European registrations of new cars at 1,041,650 units decreased by 1.4% in January 2011 compared to the same month last year.
Individual country markets showed different results year-on-year (y-o-y) as France (+8.2%) and Germany (+16.5%) showed growth, with the UK (-11.5%), Italy (-20.7%) and Spain (-23.5%) registering double-digit downturns.
For U.S. taxpayers and workers with substantial stakes in Fiat-controlled Chrysler and GM there were uneven results. Chrysler sold a mere 2,353 vehicles in January, down 24%. The Opel/Vauxhall subsidiary of GM posted a rise of 6% to 72,553 vehicles helped by growth in Germany.
Chrysler CEO Sergio Marchionne maintains that Lancia can increase Chrysler sales by distributing its cars, and Jeep has substantial room for growth.
Opel, with more than 40,000 employees in Europe, lost the owners of GM, including U.S. and Canadian taxpayers and workers, more than $1.1 billion in the first three quarters of 2010, with the final results not in yet. GM maintains it will be profitable next year.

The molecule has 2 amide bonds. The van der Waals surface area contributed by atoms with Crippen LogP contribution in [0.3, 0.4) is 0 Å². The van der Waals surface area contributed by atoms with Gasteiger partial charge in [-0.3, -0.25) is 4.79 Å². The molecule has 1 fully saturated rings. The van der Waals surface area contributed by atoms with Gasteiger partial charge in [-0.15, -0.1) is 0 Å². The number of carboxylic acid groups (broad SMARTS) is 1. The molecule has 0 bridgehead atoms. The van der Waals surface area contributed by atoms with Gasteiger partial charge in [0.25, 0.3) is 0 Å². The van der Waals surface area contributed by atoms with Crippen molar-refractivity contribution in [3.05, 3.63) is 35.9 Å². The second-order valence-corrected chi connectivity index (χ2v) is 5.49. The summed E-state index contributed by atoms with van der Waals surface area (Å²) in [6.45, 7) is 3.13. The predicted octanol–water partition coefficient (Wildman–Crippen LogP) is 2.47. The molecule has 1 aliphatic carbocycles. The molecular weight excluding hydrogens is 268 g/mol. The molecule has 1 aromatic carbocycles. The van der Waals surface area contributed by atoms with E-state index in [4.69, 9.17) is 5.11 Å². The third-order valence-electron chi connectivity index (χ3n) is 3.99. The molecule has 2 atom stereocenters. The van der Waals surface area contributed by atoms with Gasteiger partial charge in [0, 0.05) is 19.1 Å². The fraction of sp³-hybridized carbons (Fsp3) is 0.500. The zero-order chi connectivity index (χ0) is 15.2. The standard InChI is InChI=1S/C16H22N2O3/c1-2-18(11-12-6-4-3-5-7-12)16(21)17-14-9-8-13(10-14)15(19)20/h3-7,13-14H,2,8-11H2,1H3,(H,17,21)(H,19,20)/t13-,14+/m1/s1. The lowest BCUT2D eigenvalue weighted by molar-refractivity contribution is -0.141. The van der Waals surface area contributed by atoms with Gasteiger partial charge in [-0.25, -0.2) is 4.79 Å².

In total, Germany registered the most vehicles (211,056), followed by France (185,521), Italy (164,356), the UK (128,811), the Netherlands (75,174) and Spain (53,632).
The largest contraction was observed in Greece (-63.3%) no surprise, while Latvia expanded the most (+126.4%), albeit from very low levels a year ago.
Volkswagen Group (Audi, Bentley, Bugatti Lamborghini Seat, Skoda and VW) continues to dominate in Europe with a 22% share, ahead of PSA Group (Peugeot and Citroen) at 13.6% and Renault Group (Renault and Dacia) at 10%.
After these leaders there is a close race, with Ford at 8% of the market, down almost a percent y-o-y, followed by GM Group (Opel/Vauxhall, Chevrolet) at 7.9%, Fiat Group at 7.5% – off almost two share points, and BMW Group (BMW and Mini) at 5.2%. Then there’s Toyota Group (Toyota, Lexus) at 4.8%, Daimler (Mercedes and Smart) at 4.4%, and Nissan at 3.3% rounding out the top ten.